Money Matters - Simplified

Is Alcoa a Sell?

 Should you sell Alcoa (NYSE: AA) today? The decision to sell a stock you've researched and followed for months or years is never easy. If you fall in love with your stock holdings, you risk becoming vulnerable to confirmation bias -- listening only to information that supports your theories, and rejecting any contradictions.

 

 In 2004, longtime Fool Bill Mann called confirmation bias one of the most dangerous components of investing. This warning has helped my own personal investing throughout the Great Recession. Now, I want to help you identify potential sell signs on popular stocks within our 4-million-strong Fool.com community.

Today I'm laser-focused on Alcoa, ready to evaluate its price, valuation, margins, and liquidity. Let's get started!

Don't sell on price
Over the past 12 months, Alcoa has risen 1.2% versus an S&P 500 return of 11.3%. Investors in Alcoa are no doubt disappointed with their returns, but is now the time to cut and run? Not necessarily. Short-term underperformance alone is not a sell sign. The market may be missing the critical element of your Alcoa investing thesis. For historical context, let's compare Alcoa's recent price to its 52-week and five-year highs. I've also included a few other businesses in the same or related industries:

Company

Recent Price

52-Week High

5-Year High

Alcoa $13.38 $17.60 $48.80
Century Aluminum (Nasdaq: CEN) $14.00 $18.77 $80.50
United States Steel (NYSE: X) $46.37 $70.95 $196.00
Kaiser Aluminum (Nasdaq: KALU) $46.12 $47.56 $89.20

Source: Capital IQ, a division of Standard & Poor's.

As you can see, Alcoa is down from its 52-week high. If you bought near the peak, now's the time to think back to why you bought it in the first place. If your reasons still hold true, you shouldn't sell based on this information alone.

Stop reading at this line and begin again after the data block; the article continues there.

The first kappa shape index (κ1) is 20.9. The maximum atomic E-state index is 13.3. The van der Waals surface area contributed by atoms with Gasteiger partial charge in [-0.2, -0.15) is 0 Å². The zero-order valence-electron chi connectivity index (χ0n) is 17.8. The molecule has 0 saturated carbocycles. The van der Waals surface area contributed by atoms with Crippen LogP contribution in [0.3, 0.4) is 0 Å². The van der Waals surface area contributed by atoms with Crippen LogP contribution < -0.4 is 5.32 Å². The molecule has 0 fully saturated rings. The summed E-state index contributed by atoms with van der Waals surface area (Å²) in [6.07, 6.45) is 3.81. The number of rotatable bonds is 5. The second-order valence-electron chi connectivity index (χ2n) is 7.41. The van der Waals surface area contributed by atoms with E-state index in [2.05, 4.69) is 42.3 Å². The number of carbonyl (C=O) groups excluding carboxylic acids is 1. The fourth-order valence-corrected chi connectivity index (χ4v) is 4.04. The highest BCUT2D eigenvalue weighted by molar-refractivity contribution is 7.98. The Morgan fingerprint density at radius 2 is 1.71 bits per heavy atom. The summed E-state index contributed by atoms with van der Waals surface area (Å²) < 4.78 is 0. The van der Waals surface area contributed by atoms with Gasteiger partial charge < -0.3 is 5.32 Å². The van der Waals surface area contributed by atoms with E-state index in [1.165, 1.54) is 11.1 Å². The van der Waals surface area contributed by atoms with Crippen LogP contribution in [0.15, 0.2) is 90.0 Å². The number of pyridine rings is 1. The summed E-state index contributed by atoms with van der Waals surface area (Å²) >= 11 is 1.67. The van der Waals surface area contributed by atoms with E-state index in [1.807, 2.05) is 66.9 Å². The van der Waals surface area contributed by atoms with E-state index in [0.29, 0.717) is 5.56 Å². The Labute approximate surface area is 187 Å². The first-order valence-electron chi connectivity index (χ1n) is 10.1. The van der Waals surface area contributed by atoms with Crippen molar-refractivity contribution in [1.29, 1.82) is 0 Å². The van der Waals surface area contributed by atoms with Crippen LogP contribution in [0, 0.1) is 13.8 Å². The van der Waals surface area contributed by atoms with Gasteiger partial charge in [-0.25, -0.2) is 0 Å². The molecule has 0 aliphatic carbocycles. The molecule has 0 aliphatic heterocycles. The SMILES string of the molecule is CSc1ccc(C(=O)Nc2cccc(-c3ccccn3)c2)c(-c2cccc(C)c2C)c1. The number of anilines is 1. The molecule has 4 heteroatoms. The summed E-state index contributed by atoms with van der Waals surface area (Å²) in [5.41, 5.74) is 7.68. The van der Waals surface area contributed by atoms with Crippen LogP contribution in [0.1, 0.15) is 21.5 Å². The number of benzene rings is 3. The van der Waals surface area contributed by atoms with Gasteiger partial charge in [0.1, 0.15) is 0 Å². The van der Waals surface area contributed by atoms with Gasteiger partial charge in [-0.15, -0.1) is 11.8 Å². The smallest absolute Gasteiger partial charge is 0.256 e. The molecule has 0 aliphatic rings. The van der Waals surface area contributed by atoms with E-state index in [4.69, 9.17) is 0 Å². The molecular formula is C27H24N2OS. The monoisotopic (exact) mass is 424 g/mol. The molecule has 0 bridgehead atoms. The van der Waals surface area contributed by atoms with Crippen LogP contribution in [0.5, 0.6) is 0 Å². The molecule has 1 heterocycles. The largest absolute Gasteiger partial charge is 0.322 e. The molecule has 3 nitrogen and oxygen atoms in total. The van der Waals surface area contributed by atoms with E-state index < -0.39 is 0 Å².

Potential sell signs
First, let's look at the gross margins trend, which represents the amount of profit a company makes for each $1 in sales, after deducting all costs directly related to that sale. A deteriorating gross margin over time can indicate that competition has forced the company to lower prices, that it can't control costs, or that its whole industry's facing tough times. Here is Alcoa's gross margin over the past five years:

 

Alcoa is clearly having issues maintaining its gross margin, which tends to dictate a company's overall profitability. Alcoa investors need to keep an eye on this troubling trend over the coming quarters.

Next, let's explore what other investors think about Alcoa. We love the contrarian view here at Fool.com, but we don't mind cheating off of our neighbors every once in a while. For this, we'll examine two metrics: Motley Fool CAPS ratings and short interest. The former tells us how Fool.com's 170,000-strong community of individual analysts rate the stock. The latter shows what proportion of investors are betting that the stock will fall. I'm including other peer companies once again for context.

Company

CAPS Rating (out of 5)

Short Interest (% of Float)

Alcoa 4 6.8
Century Aluminum 3 14.0
United States Steel 4 17.3
Kaiser Aluminum 5 6.3

Source: Capital IQ, a division of Standard & Poor's.

The Fool community is rather bullish on Alcoa. We typically like to see our stocks rated four or five stars. Anything below that is a less-than-bullish indicator. I highly recommend you visit Alcoa's stock pitch page to see the verbatim reasons behind the ratings.

Here, short interest is at a high 6.8%. This typically indicates that large institutional investors are betting against the stock.

Now, let's study Alcoa's debt situation, with a little help from the debt-to-equity ratio. This metric tells us how much debt the company's taken on, relative to its overall capital structure.

 

Alcoa has been taking on some additional debt over the past five years. When we take into account decreasing total equity over the same time period, this has caused debt-to-equity to increase, as seen in the above chart. Based on the trend alone, that's a bad sign. I consider a debt-to-equity ratio below 50% to be healthy, though it varies by industry. Alcoa is currently above this level, at 69.7%.

The last metric I like to look at is the current ratio, which lets investors judge a company's short-term liquidity. If Alcoa had to convert its current assets to cash in one year, how many times over could the company cover its current liabilities? As of the last filing, Alcoa has a current ratio of 1.39. Alcoa could cover its current liabilities, but it's still below a healthy level of 1.5.

Finally, it's highly beneficial to determine whether Alcoa belongs in your portfolio -- and to know how many similar businesses already occupy your stable of investments. If you haven't already, be sure to put your tickers into Fool.com's free portfolio tracker, My Watchlist. You can get started right away by clicking here to add Alcoa.

© 2010 UCLICK L.L.C.